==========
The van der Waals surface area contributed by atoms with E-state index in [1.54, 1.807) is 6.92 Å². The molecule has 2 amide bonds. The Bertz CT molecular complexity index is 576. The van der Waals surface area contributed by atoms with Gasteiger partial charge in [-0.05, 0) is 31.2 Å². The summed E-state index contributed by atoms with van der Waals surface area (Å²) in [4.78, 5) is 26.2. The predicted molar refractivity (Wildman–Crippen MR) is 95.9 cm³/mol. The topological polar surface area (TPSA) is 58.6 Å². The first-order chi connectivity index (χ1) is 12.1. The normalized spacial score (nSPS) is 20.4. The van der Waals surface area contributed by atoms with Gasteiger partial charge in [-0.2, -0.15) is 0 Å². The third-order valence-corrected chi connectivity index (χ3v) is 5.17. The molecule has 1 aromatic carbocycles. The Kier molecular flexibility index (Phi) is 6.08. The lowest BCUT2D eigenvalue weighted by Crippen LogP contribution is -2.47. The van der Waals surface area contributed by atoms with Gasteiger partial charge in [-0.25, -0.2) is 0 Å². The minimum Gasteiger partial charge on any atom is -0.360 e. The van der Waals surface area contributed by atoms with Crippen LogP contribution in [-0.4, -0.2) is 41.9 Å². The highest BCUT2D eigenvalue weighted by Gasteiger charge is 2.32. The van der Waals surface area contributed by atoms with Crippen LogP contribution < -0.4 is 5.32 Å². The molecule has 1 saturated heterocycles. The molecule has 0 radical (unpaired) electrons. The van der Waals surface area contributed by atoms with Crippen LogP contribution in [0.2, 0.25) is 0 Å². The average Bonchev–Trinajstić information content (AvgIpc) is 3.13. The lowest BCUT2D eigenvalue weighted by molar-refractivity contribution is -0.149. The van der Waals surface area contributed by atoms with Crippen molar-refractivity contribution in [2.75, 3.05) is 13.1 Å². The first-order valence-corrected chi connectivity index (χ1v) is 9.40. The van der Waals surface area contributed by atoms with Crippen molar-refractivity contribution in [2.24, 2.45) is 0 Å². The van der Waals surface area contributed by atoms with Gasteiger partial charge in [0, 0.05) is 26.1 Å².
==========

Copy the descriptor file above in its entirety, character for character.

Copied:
The van der Waals surface area contributed by atoms with E-state index in [1.54, 1.807) is 6.92 Å². The molecule has 2 amide bonds. The Bertz CT molecular complexity index is 576. The van der Waals surface area contributed by atoms with Gasteiger partial charge in [-0.05, 0) is 31.2 Å². The summed E-state index contributed by atoms with van der Waals surface area (Å²) in [4.78, 5) is 26.2. The predicted molar refractivity (Wildman–Crippen MR) is 95.9 cm³/mol. The topological polar surface area (TPSA) is 58.6 Å². The first-order chi connectivity index (χ1) is 12.1. The normalized spacial score (nSPS) is 20.4. The van der Waals surface area contributed by atoms with Gasteiger partial charge in [-0.2, -0.15) is 0 Å². The third-order valence-corrected chi connectivity index (χ3v) is 5.17. The molecule has 1 aromatic carbocycles. The Kier molecular flexibility index (Phi) is 6.08. The lowest BCUT2D eigenvalue weighted by Crippen LogP contribution is -2.47. The van der Waals surface area contributed by atoms with Gasteiger partial charge in [-0.25, -0.2) is 0 Å². The minimum Gasteiger partial charge on any atom is -0.360 e. The van der Waals surface area contributed by atoms with Crippen LogP contribution in [-0.4, -0.2) is 41.9 Å². The highest BCUT2D eigenvalue weighted by Gasteiger charge is 2.32. The van der Waals surface area contributed by atoms with Crippen LogP contribution < -0.4 is 5.32 Å². The molecule has 1 saturated heterocycles. The molecule has 0 radical (unpaired) electrons. The van der Waals surface area contributed by atoms with Crippen LogP contribution in [0.2, 0.25) is 0 Å². The average Bonchev–Trinajstić information content (AvgIpc) is 3.13. The lowest BCUT2D eigenvalue weighted by molar-refractivity contribution is -0.149. The van der Waals surface area contributed by atoms with Crippen molar-refractivity contribution in [2.75, 3.05) is 13.1 Å². The first-order valence-corrected chi connectivity index (χ1v) is 9.40. The van der Waals surface area contributed by atoms with Crippen molar-refractivity contribution in [2.24, 2.45) is 0 Å². The van der Waals surface area contributed by atoms with Gasteiger partial charge in [0, 0.05) is 26.1 Å².